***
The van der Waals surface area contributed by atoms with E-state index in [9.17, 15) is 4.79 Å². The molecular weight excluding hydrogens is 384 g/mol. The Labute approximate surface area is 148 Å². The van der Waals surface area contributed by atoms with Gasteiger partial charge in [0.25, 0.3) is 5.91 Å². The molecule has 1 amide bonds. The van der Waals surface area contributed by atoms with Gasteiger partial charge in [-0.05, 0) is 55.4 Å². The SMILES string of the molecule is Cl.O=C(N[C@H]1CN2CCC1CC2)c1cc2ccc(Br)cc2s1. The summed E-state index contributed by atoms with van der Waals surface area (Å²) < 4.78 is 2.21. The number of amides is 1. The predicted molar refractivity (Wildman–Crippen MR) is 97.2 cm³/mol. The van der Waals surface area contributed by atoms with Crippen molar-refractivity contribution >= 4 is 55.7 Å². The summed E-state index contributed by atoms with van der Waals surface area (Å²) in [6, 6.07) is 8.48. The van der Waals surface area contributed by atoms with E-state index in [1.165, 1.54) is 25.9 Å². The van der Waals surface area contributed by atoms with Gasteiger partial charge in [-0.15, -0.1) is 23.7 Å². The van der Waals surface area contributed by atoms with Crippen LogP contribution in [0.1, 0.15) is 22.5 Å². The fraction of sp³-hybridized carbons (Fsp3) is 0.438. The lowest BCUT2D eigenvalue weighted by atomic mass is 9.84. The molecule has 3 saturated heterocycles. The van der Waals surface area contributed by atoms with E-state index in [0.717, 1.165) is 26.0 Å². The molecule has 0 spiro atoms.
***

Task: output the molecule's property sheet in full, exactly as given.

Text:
The van der Waals surface area contributed by atoms with E-state index in [9.17, 15) is 4.79 Å². The molecular weight excluding hydrogens is 384 g/mol. The Labute approximate surface area is 148 Å². The van der Waals surface area contributed by atoms with Gasteiger partial charge in [0.25, 0.3) is 5.91 Å². The molecule has 1 amide bonds. The van der Waals surface area contributed by atoms with Gasteiger partial charge in [-0.05, 0) is 55.4 Å². The SMILES string of the molecule is Cl.O=C(N[C@H]1CN2CCC1CC2)c1cc2ccc(Br)cc2s1. The summed E-state index contributed by atoms with van der Waals surface area (Å²) < 4.78 is 2.21. The number of amides is 1. The predicted molar refractivity (Wildman–Crippen MR) is 97.2 cm³/mol. The van der Waals surface area contributed by atoms with Crippen molar-refractivity contribution >= 4 is 55.7 Å². The summed E-state index contributed by atoms with van der Waals surface area (Å²) in [6, 6.07) is 8.48. The van der Waals surface area contributed by atoms with E-state index in [1.165, 1.54) is 25.9 Å². The van der Waals surface area contributed by atoms with Gasteiger partial charge in [-0.15, -0.1) is 23.7 Å². The van der Waals surface area contributed by atoms with Crippen LogP contribution in [0.1, 0.15) is 22.5 Å². The fraction of sp³-hybridized carbons (Fsp3) is 0.438. The lowest BCUT2D eigenvalue weighted by atomic mass is 9.84. The molecule has 3 saturated heterocycles. The van der Waals surface area contributed by atoms with E-state index in [0.717, 1.165) is 26.0 Å². The molecule has 0 spiro atoms.